No matter how long I spend on the caregiver road, I am often surprised at how I can still be surprised.
Following a hospital stay for sepsis (and a short stay in rehab), I got my mother back to the best possible care at her group home residence. Augmented by in-home physical therapy to her get stronger, she was responding well. She was gaining strength and the ability to stand with help and walk with a walker. The aides at the home expressed their pleasure with her progress. That was Friday.
Saturday morning I got the call; she was back in the hospital. Mom was bleeding from her intestines.
On arrival at the ER, my brother was already there. The ER doctor told me Mom had lost a lot of blood and might need a transfusion. I told her Mom is DNR; there would be no transfusion. She cautioned me that Mom could have a heart attack or stroke. I let her know I understood. I turned to my brother.
“You understand where I’m going with this, right?”
He indicated he did, and agreed. She wouldn’t want to extend her life. If she was a pet, I’d have taken her to the vet and ended it by now. And it would be the right thing. Unfortunately, it’s not the LEGAL thing.
Mom was admitted. Her nurse told me Mom’s blood work was abnormal. Her hemoglobin was high, but that had to be a mistake. How could anyone lose so much blood and have a high red count?
Two young interns came in to examine Mom. I gave them her history and they looked her over. They were sweet and attentive. They gave me their phone numbers.
Over the course of her stay, I learned something that really rocked me: Mom’s blood work was correct. Her red blood cell count WAS high. Apparently, she’s had a rare condition, probably for years: polycythemia vera. Her bone marrow makes too many red blood cells, which can cause clots (like the one she felt in 2006 when she had a heart attack). It’s also associated with a lot of other symptoms, like dizziness, gout, bleeding ulcers (all of which she’s had) and aphasia (speech problems), confusion, memory and perception issues. This could, indeed, be the true cause of her dementia, and may explain why her symptoms are so atypical of Alzheimer’s.
This condition apparently caused the intestinal bleeding, too. It’s her body’s way of casting off all the extra hemoglobin clogging her circulatory system. Her red blood cell count went to more normal levels as a result of her bleeding out.
For a patient with the ability to cooperate and recuperate, the doctors would have performed an endoscopy. We all agreed that submitting Mom to that misery was pointless.
I spoke my geriatric care manager and she told me that, based on her vast experience with the elderly, Mom was breaking down. This was probably a good time to consider hospice. Mom’s doctor agreed.
I also wanted to get Mom out of the hospital. She was being left unattended for long stretches. She wasn’t bathed. They kept her in the same gown, with pressure cuffs and foam booties on her legs and IVs in her arms (all of which she tried to remove). She was unable to press a button or call out for help. I had to go in everyday to check and make sure she was getting fed and hygienically tended. Every time I saw her, she was cognitively worse, hallucinating and speaking in tongues.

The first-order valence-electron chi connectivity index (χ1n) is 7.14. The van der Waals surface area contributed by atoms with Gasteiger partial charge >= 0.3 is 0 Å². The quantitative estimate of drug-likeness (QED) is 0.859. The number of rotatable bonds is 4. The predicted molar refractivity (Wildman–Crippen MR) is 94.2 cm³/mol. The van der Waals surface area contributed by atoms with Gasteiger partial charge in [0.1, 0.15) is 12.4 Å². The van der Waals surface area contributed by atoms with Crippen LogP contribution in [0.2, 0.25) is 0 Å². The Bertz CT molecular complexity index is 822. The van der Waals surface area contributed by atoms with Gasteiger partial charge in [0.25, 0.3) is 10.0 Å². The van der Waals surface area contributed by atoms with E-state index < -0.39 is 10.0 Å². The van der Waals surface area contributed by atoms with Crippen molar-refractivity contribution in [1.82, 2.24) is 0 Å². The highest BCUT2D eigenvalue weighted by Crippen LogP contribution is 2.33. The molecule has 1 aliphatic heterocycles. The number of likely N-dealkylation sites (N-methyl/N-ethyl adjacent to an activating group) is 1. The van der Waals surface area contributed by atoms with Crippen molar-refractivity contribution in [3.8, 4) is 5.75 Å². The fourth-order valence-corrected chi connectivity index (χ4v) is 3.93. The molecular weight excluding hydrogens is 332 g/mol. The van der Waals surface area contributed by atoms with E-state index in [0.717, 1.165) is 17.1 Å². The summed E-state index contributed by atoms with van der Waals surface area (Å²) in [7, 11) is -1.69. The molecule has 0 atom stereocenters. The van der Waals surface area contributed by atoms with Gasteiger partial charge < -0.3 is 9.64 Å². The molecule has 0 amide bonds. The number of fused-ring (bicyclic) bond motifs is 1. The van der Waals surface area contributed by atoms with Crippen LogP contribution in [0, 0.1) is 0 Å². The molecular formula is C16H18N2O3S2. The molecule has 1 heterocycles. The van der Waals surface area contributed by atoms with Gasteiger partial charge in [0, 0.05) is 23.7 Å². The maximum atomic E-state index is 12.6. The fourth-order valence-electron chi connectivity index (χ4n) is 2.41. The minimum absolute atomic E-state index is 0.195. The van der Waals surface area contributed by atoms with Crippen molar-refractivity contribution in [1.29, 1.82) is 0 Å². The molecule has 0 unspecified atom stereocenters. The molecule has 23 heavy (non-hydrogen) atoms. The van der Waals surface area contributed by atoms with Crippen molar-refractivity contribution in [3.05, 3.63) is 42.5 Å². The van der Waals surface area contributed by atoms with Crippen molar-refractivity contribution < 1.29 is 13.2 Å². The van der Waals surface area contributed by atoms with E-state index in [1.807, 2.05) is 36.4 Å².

She was released the following Thursday, and I coordinated her hospice assessment with her arrival back at the residence. That evening, when I got there, Mom was in a new room. This double room could accommodate a hospital bed and put her closer to the hub of activities, so she could be attended to more readily. She was in bed and quite giddy. She laughed at jokes I told her. She clearly connected with her caregiver. (I had not met the night gal before). This woman expressed obvious affection for my mother and it was definitely mutual.
The hospice nurse arrived to evaluate Mom and go through the paperwork with me. She was very kind and patient. When she asked me if I understood hospice, I told her what I knew; that the goal is to provide comfort and freedom from pain. No life-extending measures would be taken.
She was impressed and probably a little relieved. Most people in this situation haven’t come around to certain realities. I was already there.
She also told me something very interesting; her father had died at the age of 47 from the condition Mom has! He was born the same year as Mom. He died on the way to the hospital 38 years ago. It’s amazing how such a rare disease can suddenly seem like an epidemic.
Now that I have accepted this course, there are things I can and can’t do for Mom. She can’t receive physical therapy any longer; that’s considered life preserving. She can go to the hospital if she breaks a bone or something of that nature. She can come off hospice and go back on any time, as needed. I can always change my mind.
Will I? Who knows? How long will this go on? Can she possibly continue this way for months or years on end? Could life be that cruel?
It’s beyond good days and bad days; it’s good moments and bad moments. She’s tired all the time. She knows me, then she doesn’t. She chatters unintelligible gibberish, and then speaks a name or thought rather clearly. Up and down. High and low. Dead and alive. The rollercoaster ride continues, and I long to get off.
I’m tired. I’m sad. I’d like to talk to someone, but I can’t think of who right now.
So I write. I type out the toxins, the sadness, the pain, the knowledge, all of it. I pray for the end to her suffering. I pray for the end of the ride, so I can get on with my life. I don’t expect miracles. But part of me continues to ask.